In the Americas, at the end of the year 2014, a total of 1,176,529 cases of dengue, 16,238 severe dengue cases and 761 deaths, were reported, for a case fatality rate (CFR) of 0.06%. The average incidence for dengue was 194 cases / 100,000 populations. Despite the historical increase in the number of cases reported by this disease, 2014 reported a reduction of approximately 50% in the number of cases, severe dengue cases, and deaths compared to the year 2013. However, the CFR maintained its same value (0.06%).
In 2015, at the closure of the epidemiological week number (EW) 21, a total of 1,206,172 cases have been recorded in the entire continent, for an average incidence of 198 cases/ 100,000 populations. The data recorded to date have already exceeded the total number of cases reported in the end of 2014. However, it is important to emphasize and highlight, that although there is an increase in the number of cases, the total number of severe cases (2,824) and deaths (459) have remained well below the values observed during 2014. The average CFR in the Americas is 0.04%. Brazil, Colombia and Mexico have reported the simultaneous co-circulation of the four serotypes of the dengue virus.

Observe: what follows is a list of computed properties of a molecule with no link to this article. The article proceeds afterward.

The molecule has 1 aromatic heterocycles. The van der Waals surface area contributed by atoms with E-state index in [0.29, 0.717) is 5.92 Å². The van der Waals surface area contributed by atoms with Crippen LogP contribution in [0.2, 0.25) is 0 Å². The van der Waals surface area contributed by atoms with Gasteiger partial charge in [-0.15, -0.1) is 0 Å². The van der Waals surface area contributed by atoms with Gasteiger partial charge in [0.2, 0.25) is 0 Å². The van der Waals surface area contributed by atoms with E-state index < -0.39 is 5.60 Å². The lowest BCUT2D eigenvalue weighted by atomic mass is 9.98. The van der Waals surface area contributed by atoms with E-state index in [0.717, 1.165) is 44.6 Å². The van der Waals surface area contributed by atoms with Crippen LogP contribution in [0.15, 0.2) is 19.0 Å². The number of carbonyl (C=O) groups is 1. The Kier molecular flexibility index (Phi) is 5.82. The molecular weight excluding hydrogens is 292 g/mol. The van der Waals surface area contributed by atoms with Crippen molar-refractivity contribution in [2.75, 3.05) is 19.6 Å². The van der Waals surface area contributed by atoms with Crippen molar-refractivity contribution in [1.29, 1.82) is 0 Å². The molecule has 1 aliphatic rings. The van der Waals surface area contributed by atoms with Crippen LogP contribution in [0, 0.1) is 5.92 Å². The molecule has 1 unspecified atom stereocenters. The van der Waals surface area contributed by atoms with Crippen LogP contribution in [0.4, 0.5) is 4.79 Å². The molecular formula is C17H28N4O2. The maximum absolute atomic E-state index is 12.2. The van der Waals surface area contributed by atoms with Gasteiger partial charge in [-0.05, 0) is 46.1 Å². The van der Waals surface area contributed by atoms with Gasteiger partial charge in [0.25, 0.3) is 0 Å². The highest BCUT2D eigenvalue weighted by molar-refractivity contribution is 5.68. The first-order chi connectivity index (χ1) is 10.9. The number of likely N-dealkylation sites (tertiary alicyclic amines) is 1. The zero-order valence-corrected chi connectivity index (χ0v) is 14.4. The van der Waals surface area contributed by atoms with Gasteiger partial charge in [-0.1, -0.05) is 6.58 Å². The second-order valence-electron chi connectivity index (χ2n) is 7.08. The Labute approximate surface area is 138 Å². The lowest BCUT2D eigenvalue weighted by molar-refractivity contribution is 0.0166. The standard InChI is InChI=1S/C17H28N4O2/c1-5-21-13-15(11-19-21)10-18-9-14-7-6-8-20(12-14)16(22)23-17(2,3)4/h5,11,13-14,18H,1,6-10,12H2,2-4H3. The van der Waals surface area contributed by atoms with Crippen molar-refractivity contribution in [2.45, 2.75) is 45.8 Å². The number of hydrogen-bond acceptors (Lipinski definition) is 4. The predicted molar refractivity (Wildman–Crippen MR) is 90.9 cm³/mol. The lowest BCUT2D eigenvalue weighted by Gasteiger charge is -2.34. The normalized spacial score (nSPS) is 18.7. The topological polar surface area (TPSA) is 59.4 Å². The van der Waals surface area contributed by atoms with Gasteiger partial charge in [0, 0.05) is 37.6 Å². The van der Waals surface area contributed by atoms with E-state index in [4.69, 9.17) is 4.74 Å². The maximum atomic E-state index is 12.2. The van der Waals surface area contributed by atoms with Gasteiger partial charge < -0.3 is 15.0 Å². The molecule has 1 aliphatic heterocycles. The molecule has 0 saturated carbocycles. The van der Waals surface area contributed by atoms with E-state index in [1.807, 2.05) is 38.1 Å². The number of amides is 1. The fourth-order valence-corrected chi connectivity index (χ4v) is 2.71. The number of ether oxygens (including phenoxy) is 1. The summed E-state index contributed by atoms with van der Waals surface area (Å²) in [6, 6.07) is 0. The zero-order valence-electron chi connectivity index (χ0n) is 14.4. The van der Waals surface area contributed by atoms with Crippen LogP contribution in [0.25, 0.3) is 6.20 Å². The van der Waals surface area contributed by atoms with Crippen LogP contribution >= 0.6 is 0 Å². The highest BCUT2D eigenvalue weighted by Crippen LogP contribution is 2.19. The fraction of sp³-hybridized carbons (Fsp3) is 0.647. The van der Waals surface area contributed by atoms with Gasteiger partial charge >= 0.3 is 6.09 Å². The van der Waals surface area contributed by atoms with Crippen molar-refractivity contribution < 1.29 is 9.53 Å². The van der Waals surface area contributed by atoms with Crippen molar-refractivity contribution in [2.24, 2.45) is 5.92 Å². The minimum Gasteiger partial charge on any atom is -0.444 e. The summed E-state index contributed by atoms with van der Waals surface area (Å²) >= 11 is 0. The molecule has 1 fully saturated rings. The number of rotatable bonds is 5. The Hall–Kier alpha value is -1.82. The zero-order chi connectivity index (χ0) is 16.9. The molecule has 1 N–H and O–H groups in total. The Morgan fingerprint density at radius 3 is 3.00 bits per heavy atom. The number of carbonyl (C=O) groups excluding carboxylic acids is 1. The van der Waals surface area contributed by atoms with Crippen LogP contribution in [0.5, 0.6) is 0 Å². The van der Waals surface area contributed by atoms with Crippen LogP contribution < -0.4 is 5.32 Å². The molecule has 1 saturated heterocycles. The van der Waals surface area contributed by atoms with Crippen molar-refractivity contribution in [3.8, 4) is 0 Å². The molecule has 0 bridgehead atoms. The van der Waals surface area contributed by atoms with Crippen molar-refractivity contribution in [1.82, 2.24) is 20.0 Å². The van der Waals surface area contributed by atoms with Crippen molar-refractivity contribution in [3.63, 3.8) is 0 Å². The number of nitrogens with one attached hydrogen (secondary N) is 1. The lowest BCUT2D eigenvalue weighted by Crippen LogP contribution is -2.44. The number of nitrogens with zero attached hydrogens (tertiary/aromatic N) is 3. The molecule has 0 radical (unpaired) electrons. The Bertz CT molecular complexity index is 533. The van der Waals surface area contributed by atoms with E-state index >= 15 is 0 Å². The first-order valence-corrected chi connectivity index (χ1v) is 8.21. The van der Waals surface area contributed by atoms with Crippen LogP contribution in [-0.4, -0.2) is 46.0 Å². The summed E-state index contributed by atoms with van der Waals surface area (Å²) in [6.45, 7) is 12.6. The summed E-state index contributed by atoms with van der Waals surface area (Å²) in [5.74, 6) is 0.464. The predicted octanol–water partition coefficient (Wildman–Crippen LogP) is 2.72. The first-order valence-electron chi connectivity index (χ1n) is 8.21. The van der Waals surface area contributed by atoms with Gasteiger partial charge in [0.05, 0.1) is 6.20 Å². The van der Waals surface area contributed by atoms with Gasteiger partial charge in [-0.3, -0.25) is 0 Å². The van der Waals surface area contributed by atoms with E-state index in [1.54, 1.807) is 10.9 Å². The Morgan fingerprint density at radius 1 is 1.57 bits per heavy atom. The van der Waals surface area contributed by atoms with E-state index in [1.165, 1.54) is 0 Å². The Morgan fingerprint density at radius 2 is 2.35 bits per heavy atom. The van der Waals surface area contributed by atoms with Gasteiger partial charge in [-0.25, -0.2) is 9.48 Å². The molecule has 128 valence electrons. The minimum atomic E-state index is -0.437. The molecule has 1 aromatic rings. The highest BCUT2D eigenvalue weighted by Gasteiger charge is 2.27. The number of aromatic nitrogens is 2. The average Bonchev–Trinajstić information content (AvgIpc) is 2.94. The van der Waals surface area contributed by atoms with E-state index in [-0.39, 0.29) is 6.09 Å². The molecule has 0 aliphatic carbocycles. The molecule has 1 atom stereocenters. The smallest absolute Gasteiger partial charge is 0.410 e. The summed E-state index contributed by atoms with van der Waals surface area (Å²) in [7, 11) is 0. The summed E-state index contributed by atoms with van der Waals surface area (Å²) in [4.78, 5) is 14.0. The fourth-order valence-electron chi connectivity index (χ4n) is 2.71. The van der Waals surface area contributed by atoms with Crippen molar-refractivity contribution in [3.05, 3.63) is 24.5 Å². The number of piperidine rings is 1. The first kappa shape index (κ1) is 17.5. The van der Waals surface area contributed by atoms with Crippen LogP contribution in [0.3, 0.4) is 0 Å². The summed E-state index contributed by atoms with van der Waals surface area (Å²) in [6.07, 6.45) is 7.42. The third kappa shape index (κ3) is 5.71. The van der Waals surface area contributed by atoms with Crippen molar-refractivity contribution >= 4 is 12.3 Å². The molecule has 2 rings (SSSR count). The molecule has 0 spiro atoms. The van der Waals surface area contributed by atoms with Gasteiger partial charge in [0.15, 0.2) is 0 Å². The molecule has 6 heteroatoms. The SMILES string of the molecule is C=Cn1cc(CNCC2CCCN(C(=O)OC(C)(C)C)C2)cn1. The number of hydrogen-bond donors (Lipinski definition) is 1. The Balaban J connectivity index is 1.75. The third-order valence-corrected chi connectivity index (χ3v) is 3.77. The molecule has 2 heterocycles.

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Dengue is a seasonal disease, and therefore, in the northern hemisphere of the continent the majority of the cases occur during the second half of the year, however, in the southern hemisphere the majority of the cases occur during the first semester of the year. For this reason, and including up to EW 21 of 2015, the sub region of the Southern Cone has reported a total of 1,054,188 cases, contributing 87% of the total cases of the continent, followed by the Andean Sub Region, and the North and Central America sub region, contributing 6% of the total cases. Only Brazil contributes 85% of the total number of cases in the continent (1,021,004 reported cases). The countries and territories with the highest incidence rate above the level of the regional rate are; Brazil (507.9 cases/ 100,000 populations), Paraguay (444.5 cases/ 100,000 populations), French Guiana (399.6 cases/ 100,000 populations), San Martin (269.6 cases/100,000 populations), and Honduras (234.6 cases/ 100,000 populations).